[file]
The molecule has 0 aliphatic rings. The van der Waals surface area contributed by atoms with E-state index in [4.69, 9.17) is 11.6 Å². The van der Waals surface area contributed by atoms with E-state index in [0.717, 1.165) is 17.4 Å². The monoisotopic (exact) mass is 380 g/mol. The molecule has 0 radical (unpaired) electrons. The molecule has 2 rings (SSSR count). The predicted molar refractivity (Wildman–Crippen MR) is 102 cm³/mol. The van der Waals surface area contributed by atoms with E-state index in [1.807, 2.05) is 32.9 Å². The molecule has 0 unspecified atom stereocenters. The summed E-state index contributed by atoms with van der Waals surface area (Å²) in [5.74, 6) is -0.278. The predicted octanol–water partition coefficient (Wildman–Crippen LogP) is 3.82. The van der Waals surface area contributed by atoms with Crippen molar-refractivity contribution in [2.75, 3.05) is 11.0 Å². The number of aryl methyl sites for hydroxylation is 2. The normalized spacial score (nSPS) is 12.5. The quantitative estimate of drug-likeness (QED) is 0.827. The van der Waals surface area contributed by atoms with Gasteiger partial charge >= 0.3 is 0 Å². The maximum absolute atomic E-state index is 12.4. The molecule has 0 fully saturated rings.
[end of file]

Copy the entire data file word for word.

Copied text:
The molecule has 0 aliphatic rings. The van der Waals surface area contributed by atoms with E-state index in [4.69, 9.17) is 11.6 Å². The van der Waals surface area contributed by atoms with E-state index in [0.717, 1.165) is 17.4 Å². The monoisotopic (exact) mass is 380 g/mol. The molecule has 0 radical (unpaired) electrons. The molecule has 2 rings (SSSR count). The predicted molar refractivity (Wildman–Crippen MR) is 102 cm³/mol. The van der Waals surface area contributed by atoms with E-state index in [1.807, 2.05) is 32.9 Å². The molecule has 0 unspecified atom stereocenters. The summed E-state index contributed by atoms with van der Waals surface area (Å²) in [5.74, 6) is -0.278. The predicted octanol–water partition coefficient (Wildman–Crippen LogP) is 3.82. The van der Waals surface area contributed by atoms with Crippen molar-refractivity contribution in [2.75, 3.05) is 11.0 Å². The number of aryl methyl sites for hydroxylation is 2. The normalized spacial score (nSPS) is 12.5. The quantitative estimate of drug-likeness (QED) is 0.827. The van der Waals surface area contributed by atoms with Gasteiger partial charge >= 0.3 is 0 Å². The maximum absolute atomic E-state index is 12.4. The molecule has 0 fully saturated rings.